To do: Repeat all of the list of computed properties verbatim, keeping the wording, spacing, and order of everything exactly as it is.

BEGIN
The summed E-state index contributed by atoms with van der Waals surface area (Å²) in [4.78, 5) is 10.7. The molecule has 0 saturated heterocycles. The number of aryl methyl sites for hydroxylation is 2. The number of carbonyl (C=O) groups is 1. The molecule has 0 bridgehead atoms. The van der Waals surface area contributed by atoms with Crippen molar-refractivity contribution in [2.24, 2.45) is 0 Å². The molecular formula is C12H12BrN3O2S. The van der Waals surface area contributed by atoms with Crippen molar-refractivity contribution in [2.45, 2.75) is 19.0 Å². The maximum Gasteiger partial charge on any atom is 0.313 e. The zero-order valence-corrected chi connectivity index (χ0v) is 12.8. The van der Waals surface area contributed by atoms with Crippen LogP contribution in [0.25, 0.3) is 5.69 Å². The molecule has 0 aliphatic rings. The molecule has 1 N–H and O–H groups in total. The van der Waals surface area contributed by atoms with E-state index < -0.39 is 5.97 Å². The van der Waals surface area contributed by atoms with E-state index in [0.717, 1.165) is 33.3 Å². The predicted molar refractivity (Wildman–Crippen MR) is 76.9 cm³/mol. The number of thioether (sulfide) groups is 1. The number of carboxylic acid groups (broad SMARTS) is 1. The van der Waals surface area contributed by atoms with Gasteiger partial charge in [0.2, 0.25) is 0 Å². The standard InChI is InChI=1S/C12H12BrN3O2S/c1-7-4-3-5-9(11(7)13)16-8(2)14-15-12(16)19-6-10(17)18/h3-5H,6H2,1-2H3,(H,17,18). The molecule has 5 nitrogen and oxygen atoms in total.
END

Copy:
The summed E-state index contributed by atoms with van der Waals surface area (Å²) in [4.78, 5) is 10.7. The molecule has 0 saturated heterocycles. The number of aryl methyl sites for hydroxylation is 2. The number of carbonyl (C=O) groups is 1. The molecule has 0 bridgehead atoms. The van der Waals surface area contributed by atoms with Crippen molar-refractivity contribution in [2.24, 2.45) is 0 Å². The molecular formula is C12H12BrN3O2S. The van der Waals surface area contributed by atoms with Crippen molar-refractivity contribution in [2.45, 2.75) is 19.0 Å². The maximum Gasteiger partial charge on any atom is 0.313 e. The zero-order valence-corrected chi connectivity index (χ0v) is 12.8. The van der Waals surface area contributed by atoms with Crippen LogP contribution in [0.25, 0.3) is 5.69 Å². The molecule has 0 aliphatic rings. The molecule has 1 N–H and O–H groups in total. The van der Waals surface area contributed by atoms with E-state index < -0.39 is 5.97 Å². The van der Waals surface area contributed by atoms with E-state index in [0.717, 1.165) is 33.3 Å². The predicted molar refractivity (Wildman–Crippen MR) is 76.9 cm³/mol. The number of thioether (sulfide) groups is 1. The number of carboxylic acid groups (broad SMARTS) is 1. The van der Waals surface area contributed by atoms with Gasteiger partial charge in [0.2, 0.25) is 0 Å². The standard InChI is InChI=1S/C12H12BrN3O2S/c1-7-4-3-5-9(11(7)13)16-8(2)14-15-12(16)19-6-10(17)18/h3-5H,6H2,1-2H3,(H,17,18). The molecule has 5 nitrogen and oxygen atoms in total.